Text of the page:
FOXTROT LAMONT

One Too Many
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1,388
Location
St John's Wood, London UK
^ Chevalier was like a bottle of run of mill French wine that aged splendidly into true vintage.
I always appreciated his l'eminence grise presence, and he came to the stage in mature youth seared
by First World War combatant duty and prisoner of war service.
 
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16,755
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New York City
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Go Naked in the World from 1961 with Gina Lollobrigida, Ernest Borgnine and Anthony Franciosa


The 1950s loved its big, bold and usually filmed-in-color family-saga pictures. While Go Naked in the World was made in 1961, trends don't turn in perfect sync with the calendar, as this is a 1950s movie in spirit and style.

Its story and characters are mainly two dimensional, which gives this overall modest production a made-for-TV-movie feel that still has its moments, if you're in the mood for over-the-top melodrama.

Anthony Franciosa plays the disaffected son of a wealthy self-made Greek immigrant played by Ernest Borgnine. Borgnine is imperious, but loving in his own way. Yet he gives that love only on his own demanding terms, which pushes his son away.

Franciosa, whom we meet as he's getting out of a stint in the Air Force, is no joy himself. He seems to like fighting with his father and bemoaning the "burden" of being a big man's son, but he has no real path in life and still, occasionally, takes the old man's money.

Borgine has cowed his wife into the shadows, leaving him only his late-teen daughter. She tries to get along with her father, while doing what she likes behind his back, probably because she sees how badly direct confrontation has worked out for her older brother.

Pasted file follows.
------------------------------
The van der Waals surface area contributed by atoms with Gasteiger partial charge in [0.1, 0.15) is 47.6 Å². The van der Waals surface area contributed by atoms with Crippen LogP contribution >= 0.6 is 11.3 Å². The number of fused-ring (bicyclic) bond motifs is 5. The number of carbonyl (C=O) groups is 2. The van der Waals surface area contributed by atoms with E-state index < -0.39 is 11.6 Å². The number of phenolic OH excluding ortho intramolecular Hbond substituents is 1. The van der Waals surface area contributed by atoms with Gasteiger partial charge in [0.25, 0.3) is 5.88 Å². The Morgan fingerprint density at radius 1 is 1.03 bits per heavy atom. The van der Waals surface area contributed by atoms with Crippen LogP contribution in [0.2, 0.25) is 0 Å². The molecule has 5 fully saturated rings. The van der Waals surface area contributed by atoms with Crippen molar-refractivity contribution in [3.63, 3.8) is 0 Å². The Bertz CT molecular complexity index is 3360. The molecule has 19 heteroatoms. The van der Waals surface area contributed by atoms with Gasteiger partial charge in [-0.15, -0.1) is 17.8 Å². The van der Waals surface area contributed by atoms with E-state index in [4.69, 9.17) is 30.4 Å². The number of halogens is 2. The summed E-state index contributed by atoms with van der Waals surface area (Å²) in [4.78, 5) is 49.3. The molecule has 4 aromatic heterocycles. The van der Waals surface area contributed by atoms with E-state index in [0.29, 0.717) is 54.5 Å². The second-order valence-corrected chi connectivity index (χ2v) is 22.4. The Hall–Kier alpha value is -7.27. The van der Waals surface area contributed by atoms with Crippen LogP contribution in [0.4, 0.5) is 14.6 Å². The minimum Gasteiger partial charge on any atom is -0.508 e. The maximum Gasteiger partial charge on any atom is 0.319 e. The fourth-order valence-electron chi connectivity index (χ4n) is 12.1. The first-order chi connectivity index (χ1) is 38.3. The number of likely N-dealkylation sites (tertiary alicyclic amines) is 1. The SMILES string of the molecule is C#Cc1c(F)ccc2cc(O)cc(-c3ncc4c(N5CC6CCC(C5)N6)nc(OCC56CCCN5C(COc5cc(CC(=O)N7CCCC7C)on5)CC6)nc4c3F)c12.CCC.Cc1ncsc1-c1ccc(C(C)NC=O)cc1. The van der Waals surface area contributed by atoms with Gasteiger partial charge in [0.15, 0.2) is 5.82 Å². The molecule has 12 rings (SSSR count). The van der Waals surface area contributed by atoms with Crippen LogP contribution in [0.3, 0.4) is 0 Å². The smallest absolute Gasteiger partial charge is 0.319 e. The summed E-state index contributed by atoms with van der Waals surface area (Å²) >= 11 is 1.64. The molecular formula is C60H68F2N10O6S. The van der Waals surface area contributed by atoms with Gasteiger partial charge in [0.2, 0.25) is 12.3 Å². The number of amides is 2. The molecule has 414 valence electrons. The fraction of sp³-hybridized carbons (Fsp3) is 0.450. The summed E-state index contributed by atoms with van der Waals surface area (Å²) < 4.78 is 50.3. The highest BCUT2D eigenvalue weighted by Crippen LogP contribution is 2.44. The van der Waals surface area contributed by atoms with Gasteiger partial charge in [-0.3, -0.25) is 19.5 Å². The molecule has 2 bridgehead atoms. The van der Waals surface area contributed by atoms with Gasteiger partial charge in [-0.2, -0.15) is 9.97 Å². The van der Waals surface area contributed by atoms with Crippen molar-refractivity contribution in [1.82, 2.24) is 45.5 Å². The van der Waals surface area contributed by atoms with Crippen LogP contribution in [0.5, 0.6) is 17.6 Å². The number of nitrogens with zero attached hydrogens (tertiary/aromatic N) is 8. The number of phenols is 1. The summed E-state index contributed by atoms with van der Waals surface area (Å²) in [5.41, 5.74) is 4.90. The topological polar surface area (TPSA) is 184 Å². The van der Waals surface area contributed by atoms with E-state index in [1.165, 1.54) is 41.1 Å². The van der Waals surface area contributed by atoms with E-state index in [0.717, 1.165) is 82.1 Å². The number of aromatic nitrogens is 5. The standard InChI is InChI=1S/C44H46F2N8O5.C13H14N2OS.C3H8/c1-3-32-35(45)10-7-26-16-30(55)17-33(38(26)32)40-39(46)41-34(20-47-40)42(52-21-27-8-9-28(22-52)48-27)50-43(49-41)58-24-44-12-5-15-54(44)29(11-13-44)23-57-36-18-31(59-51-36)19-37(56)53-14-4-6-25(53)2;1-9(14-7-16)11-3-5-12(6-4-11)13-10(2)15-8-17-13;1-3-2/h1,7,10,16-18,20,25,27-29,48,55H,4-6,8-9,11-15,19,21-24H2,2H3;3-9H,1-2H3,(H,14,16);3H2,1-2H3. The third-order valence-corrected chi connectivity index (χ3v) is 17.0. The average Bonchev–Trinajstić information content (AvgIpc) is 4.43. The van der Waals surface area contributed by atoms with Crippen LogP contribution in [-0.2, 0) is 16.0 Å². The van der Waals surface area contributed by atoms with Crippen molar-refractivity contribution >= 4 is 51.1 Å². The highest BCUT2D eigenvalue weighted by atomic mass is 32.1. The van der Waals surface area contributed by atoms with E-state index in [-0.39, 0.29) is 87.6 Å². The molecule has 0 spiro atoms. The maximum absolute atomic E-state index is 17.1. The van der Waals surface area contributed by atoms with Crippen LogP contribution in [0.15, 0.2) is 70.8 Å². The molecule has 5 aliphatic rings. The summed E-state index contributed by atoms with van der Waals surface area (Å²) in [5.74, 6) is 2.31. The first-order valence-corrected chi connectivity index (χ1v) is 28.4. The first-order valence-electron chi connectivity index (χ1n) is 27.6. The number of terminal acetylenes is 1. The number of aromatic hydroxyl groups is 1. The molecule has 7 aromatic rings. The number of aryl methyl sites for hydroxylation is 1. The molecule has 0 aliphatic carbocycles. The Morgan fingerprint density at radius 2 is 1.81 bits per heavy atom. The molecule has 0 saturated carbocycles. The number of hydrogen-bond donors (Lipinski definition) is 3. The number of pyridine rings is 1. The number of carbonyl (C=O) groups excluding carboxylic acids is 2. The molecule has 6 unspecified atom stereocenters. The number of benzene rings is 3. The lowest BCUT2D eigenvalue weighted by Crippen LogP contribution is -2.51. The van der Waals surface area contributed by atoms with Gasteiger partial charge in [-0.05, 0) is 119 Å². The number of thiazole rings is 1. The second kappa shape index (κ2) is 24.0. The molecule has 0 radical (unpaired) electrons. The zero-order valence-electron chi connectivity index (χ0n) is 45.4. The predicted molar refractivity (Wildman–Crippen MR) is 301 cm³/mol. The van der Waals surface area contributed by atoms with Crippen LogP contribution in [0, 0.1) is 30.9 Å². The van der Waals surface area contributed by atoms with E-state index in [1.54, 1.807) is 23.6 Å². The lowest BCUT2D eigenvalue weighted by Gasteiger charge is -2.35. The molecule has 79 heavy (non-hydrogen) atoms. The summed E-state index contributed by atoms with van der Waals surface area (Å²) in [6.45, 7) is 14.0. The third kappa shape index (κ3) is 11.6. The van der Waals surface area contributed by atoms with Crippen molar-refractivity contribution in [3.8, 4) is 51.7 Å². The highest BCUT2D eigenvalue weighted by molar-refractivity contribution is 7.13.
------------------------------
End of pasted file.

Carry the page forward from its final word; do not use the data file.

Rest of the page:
Mid-twentieth-century America produced many books and movies about tremendously successful first-generation immigrant men being too hard on their children. The kids' values and outlook are American, not "old world," which leads to endless family discord.

The twist here, and it's a saponaceous doozy, is that Franciosa starts dating a woman, played by Gina Lollobrigida, whom any sentient person in the world can tell is a high-priced hooker. Yet, Franciosa misses all the clues and falls in love with her.

That's not the "doozy" part, though, as that comes a little later when Franciosa brings her home to meet his parents. We then learn that Papa has employed the services of Ms. Lollobrigida for his own personal use. Dear God, the son is in love with his father's whore.

When Franciosa finally realizes who Lollobrigida is, he does what any emotionally immature man would do and blames her for being a hooker. The problem is these two really love each other, but getting past the "you banged my father for money" hurdle is a tough one.

That is pretty much the set up with the rest of the movie being Borgnine and Franciosa yelling at each other, then saying they love each other, then fighting again. At the same time, Franciosa and Lollobrigida yell at each other, then say they love each other, then fight again.

The entire plot is too contrived and obvious to really touch you. Plus, Borgine, a fine actor, is stuck with a character who is too inconsistent to be believable. You never really know if he is a stern-to-the-point-of-being-mean father or a dominating-but-loving papa.

Franciosa's character is more consistent as he's basically a spoiled jerk whose one honest feature is calling his father on his BS. He is unlikeable in a not engaging way. You keep thinking call-girl Lollobrigida deserves better.